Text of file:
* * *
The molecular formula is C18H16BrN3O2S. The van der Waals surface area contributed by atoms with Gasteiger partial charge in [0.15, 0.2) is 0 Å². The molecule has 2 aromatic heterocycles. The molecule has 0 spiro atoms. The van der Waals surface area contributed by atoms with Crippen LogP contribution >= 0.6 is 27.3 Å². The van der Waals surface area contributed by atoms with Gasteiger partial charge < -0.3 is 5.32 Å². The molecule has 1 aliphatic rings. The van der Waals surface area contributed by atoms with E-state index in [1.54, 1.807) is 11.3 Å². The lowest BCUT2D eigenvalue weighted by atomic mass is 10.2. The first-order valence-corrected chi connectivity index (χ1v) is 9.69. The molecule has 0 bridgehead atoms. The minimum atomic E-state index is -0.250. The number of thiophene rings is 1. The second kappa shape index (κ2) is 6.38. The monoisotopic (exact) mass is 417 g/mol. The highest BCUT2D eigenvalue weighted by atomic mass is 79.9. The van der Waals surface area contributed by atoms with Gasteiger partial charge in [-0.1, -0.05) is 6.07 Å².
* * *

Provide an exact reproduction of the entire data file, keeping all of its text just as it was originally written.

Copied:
The molecular formula is C18H16BrN3O2S. The van der Waals surface area contributed by atoms with Gasteiger partial charge in [0.15, 0.2) is 0 Å². The molecule has 2 aromatic heterocycles. The molecule has 0 spiro atoms. The van der Waals surface area contributed by atoms with Crippen LogP contribution >= 0.6 is 27.3 Å². The van der Waals surface area contributed by atoms with Gasteiger partial charge < -0.3 is 5.32 Å². The molecule has 1 aliphatic rings. The van der Waals surface area contributed by atoms with E-state index in [1.54, 1.807) is 11.3 Å². The lowest BCUT2D eigenvalue weighted by atomic mass is 10.2. The first-order valence-corrected chi connectivity index (χ1v) is 9.69. The molecule has 0 bridgehead atoms. The minimum atomic E-state index is -0.250. The number of thiophene rings is 1. The second kappa shape index (κ2) is 6.38. The monoisotopic (exact) mass is 417 g/mol. The highest BCUT2D eigenvalue weighted by atomic mass is 79.9. The van der Waals surface area contributed by atoms with Gasteiger partial charge in [-0.1, -0.05) is 6.07 Å².